You get what you pay for, so. Similarly, if you have the budget available and have decided to hire a professional to design your brand identity for you, let an expert take the helm.

Graphic and brand designers first starting out need to build their portfolios. In other words, it’s an opportunity for you to get discounted professional services. Most people would advise you to steer clear of a newbie in the industry, after all, a beginner can’t have the experience and expertise to guide you properly.

While that is sometimes accurate, such an individual is out to prove him or herself. That usually means you’ll get better service, greater communication and more revisions to ensure your satisfaction. Remember, a graphic designer needs a portfolio to build their own brand.

Ask about the designer’s experience and process. What does the professional need from you? If the expert doesn’t ask about your buyer persona (niche demographic and customer type) look elsewhere.

You’ll want to go over their online portfolio. If you have any reservations about the designer, look elsewhere.

Reverse Image Search Is Your Friend

I strongly suggest doing a Google reverse image search and verify the source of the logo. On more than one occasion, I’ve sourced the allegedly original logo to a known logo farm. The designer bought it for $7 and changed the colors and claimed it as original work.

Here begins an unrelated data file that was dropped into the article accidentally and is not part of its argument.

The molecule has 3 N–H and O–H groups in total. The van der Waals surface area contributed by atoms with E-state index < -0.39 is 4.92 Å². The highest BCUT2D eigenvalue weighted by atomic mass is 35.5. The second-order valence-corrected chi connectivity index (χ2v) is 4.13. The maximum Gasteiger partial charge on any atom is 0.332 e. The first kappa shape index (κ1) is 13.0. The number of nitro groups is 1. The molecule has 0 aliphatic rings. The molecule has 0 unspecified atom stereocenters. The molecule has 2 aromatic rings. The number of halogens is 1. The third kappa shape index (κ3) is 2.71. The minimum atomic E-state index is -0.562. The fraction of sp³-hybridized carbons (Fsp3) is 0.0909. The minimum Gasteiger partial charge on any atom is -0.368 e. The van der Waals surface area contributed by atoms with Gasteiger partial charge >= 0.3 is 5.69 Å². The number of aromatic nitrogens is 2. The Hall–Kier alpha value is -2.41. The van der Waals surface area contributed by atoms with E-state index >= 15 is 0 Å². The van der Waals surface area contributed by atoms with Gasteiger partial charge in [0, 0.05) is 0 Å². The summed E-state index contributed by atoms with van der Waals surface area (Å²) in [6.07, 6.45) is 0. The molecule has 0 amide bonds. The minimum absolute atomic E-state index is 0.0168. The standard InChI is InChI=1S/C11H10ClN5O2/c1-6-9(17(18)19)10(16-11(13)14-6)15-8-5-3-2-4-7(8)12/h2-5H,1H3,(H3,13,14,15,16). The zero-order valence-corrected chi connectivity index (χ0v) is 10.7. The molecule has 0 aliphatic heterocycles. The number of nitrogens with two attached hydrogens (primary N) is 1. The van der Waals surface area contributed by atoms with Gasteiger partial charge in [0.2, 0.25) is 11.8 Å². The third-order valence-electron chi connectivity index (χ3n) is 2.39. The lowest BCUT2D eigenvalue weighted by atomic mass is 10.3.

You can go direct and buy the logo yourself from the source for a lot less. In this particular case, the logo template came from GraphicRiver.net.

So what’s the downside to paying $7 for a quick logo template? If your brand takes off, and you decide to trademark your logo, you can’t. That same logo is already used by possibly hundreds of others around the world.

Question 2: Have you done any similar projects recently, and will you be doing my project or do you outsource?

It’s important to remember that creativity and a strong portfolio doesn’t guarantee expertise in all related fields. As a quick example, not all residential interior designers can also successfully design commercial hotel interiors. You’ll want to focus on graphic designers that specialize in company branding. And you’ll want to make sure the individual doesn’t outsource their work to someone else. You’re the paying client, you have a right to know who is actually designing your project.